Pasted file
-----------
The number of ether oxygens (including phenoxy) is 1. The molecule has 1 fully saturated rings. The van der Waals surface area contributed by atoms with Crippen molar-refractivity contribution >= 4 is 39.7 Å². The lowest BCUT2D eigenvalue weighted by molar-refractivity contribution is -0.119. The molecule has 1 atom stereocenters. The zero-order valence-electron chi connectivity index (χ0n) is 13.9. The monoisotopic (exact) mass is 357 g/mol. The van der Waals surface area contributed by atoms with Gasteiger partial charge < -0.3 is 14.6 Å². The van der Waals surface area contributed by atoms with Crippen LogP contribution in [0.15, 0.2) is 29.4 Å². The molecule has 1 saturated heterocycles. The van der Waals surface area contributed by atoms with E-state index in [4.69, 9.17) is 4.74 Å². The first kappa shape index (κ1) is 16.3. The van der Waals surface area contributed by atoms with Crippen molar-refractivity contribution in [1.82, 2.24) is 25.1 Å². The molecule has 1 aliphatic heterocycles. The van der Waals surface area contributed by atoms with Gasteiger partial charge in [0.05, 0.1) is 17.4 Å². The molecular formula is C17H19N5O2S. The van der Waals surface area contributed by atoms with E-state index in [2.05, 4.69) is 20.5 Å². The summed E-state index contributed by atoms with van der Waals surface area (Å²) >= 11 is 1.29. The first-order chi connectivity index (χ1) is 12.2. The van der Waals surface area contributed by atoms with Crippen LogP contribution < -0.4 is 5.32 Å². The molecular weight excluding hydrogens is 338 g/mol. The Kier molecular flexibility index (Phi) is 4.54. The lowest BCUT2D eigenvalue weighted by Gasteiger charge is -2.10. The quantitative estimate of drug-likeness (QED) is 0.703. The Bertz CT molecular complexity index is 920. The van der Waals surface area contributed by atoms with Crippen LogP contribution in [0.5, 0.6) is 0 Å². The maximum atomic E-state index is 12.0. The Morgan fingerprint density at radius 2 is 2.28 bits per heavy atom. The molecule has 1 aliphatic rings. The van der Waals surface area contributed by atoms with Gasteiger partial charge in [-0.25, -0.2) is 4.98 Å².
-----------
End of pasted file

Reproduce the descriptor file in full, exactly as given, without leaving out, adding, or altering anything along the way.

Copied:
The number of ether oxygens (including phenoxy) is 1. The molecule has 1 fully saturated rings. The van der Waals surface area contributed by atoms with Crippen molar-refractivity contribution >= 4 is 39.7 Å². The lowest BCUT2D eigenvalue weighted by molar-refractivity contribution is -0.119. The molecule has 1 atom stereocenters. The zero-order valence-electron chi connectivity index (χ0n) is 13.9. The monoisotopic (exact) mass is 357 g/mol. The van der Waals surface area contributed by atoms with Gasteiger partial charge < -0.3 is 14.6 Å². The van der Waals surface area contributed by atoms with Crippen LogP contribution in [0.15, 0.2) is 29.4 Å². The molecule has 1 saturated heterocycles. The van der Waals surface area contributed by atoms with E-state index in [4.69, 9.17) is 4.74 Å². The first kappa shape index (κ1) is 16.3. The van der Waals surface area contributed by atoms with Crippen molar-refractivity contribution in [1.82, 2.24) is 25.1 Å². The molecule has 1 aliphatic heterocycles. The van der Waals surface area contributed by atoms with Gasteiger partial charge in [0.05, 0.1) is 17.4 Å². The molecular formula is C17H19N5O2S. The van der Waals surface area contributed by atoms with E-state index in [2.05, 4.69) is 20.5 Å². The summed E-state index contributed by atoms with van der Waals surface area (Å²) >= 11 is 1.29. The first-order chi connectivity index (χ1) is 12.2. The van der Waals surface area contributed by atoms with Crippen LogP contribution < -0.4 is 5.32 Å². The molecular weight excluding hydrogens is 338 g/mol. The Kier molecular flexibility index (Phi) is 4.54. The lowest BCUT2D eigenvalue weighted by Gasteiger charge is -2.10. The quantitative estimate of drug-likeness (QED) is 0.703. The Bertz CT molecular complexity index is 920. The van der Waals surface area contributed by atoms with Crippen LogP contribution in [0.5, 0.6) is 0 Å². The maximum atomic E-state index is 12.0. The Morgan fingerprint density at radius 2 is 2.28 bits per heavy atom. The molecule has 1 aliphatic rings. The van der Waals surface area contributed by atoms with Gasteiger partial charge in [-0.25, -0.2) is 4.98 Å².